Delay of State Authorization Rule Struck Down by Judge
A federal court has struck down a delay of the Obama-era rules on state authorization for distance education and foreign locations of domestic institutions and has given the Department of Education 30 days to implement them. It remains uncertain whether the Trump administration will appeal the decision.
The rules were originally issued in December 2016, at the end of the Obama administration, and were scheduled to take effect in July 2018. After taking office, the Trump administration began looking at regulations that were promulgated at the end of the previous administration, seeking opportunities to delay or rescind rules. Ultimately, on May 25, 2018, ED announced a two-year postponement in the Federal Register. At the same time, ED began the process of issuing its own version of the state authorization rules through the negotiated rulemaking process. Those negotiations concluded in April 2019, with proposed rules expected late this spring and final rules by November 1.
Judge Laurel Beeler ruled that ED should have gone through the negotiated rulemaking process to delay the 2016 rules and that the agency did not have good cause to forgo the process. Now, one of three scenarios could play out:
- ED appeals the ruling and is issued a stay while the appeal is considered, effectively re-delaying the Obama rules.
- The Obama-era regulations go into effect, as ruled, on May 26, with the Trump administration rules becoming effective on July 1, 2020.
- ED marks for early implementation the rules that would ordinarily be effective on July 1, 2020.
Summary of the 2016 Final Rules
In order for students in distance education programs or studying at foreign locations of domestic institutions to be eligible for Title IV student aid, the final rules would:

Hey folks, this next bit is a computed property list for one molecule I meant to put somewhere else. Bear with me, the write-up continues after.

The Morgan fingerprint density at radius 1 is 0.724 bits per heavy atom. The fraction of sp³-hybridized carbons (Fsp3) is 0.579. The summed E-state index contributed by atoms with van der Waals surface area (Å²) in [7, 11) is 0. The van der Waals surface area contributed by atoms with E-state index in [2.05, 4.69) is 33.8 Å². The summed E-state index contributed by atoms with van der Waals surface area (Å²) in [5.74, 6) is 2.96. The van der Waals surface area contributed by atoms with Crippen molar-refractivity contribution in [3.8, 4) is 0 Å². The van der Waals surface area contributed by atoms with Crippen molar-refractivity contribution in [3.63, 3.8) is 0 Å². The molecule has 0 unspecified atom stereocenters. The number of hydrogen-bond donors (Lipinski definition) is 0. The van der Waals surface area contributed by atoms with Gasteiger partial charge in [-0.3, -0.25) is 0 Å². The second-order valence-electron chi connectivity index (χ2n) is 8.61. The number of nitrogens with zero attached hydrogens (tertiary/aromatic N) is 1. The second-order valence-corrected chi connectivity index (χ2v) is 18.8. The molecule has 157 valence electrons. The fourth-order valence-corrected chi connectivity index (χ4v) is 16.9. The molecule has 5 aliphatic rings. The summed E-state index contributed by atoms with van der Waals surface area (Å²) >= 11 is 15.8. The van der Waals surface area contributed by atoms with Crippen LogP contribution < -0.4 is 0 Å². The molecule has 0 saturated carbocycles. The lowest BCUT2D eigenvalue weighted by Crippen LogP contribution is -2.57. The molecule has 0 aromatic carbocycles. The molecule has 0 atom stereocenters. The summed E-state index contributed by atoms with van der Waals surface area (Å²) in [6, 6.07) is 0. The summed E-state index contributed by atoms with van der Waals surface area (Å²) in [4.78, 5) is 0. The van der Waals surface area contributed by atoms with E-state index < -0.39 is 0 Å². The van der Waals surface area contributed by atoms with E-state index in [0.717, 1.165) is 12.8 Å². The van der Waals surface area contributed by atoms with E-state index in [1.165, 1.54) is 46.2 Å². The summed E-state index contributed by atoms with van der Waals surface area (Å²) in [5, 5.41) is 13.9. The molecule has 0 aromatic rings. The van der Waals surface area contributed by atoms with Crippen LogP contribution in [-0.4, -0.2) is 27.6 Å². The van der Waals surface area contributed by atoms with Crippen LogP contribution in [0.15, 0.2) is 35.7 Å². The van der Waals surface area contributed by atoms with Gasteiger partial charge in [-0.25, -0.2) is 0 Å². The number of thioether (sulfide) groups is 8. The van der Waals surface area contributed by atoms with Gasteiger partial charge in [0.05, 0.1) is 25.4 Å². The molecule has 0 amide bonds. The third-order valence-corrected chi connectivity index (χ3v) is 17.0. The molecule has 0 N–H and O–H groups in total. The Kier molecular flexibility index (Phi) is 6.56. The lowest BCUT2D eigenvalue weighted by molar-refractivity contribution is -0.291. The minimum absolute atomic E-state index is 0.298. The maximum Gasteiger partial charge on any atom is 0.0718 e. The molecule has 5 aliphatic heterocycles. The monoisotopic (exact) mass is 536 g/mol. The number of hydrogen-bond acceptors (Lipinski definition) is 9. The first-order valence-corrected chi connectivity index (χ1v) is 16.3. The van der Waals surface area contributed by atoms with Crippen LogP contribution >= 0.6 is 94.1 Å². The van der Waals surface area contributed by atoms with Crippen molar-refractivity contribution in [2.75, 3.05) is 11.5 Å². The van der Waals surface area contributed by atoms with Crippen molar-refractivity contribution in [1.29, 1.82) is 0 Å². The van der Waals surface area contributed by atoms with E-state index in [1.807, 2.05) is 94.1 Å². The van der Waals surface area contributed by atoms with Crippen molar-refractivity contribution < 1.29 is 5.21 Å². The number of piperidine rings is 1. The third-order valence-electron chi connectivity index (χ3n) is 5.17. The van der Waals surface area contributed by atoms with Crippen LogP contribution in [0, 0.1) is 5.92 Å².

- Require institutions offering distance education to be authorized in each state in which they enroll students, if the state requires such authorization. Authorization through a reciprocity agreement, as defined in the regulations, would suffice.
- Define a state authorization reciprocity agreement as "an agreement between two or more States that authorizes an institution located and legally authorized in a State covered by the agreement to provide postsecondary education through distance education or correspondence courses to students residing in other States covered by the agreement and does not prohibit any State in the agreement from enforcing its own statutes and regulations, whether general or specifically directed at all or a subgroup of educational institutions."
- Require institutions to document the complaint processes for distance education students in each state where it enrolls students.
- Require institutions to provide public and individualized disclosures to current and prospective students regarding programs provided, or that can be completed, solely through distance education. For instance, a school is authorized by the state individually or through a reciprocity agreement, it must disclose the consequences if a student were to move to another state, various state complaint processes, and any adverse actions taken against the school by a state or accrediting agency.
- Require institutions that operate branch campuses or additional locations outside the United States at which 50 percent or more of an educational program is offered to be authorized by an "appropriate government agency" in that country. Institutions must also report such programs to their home state and have approval from their accrediting agency. Programs located on U.S. military bases are exempt.
- Require institutions that operate additional locations at which less than half of an educational program is offered to meet the requirements for legal authorization established by the host country.
Director, Student Financial Services and Educational Programs
Vice President, Policy and Research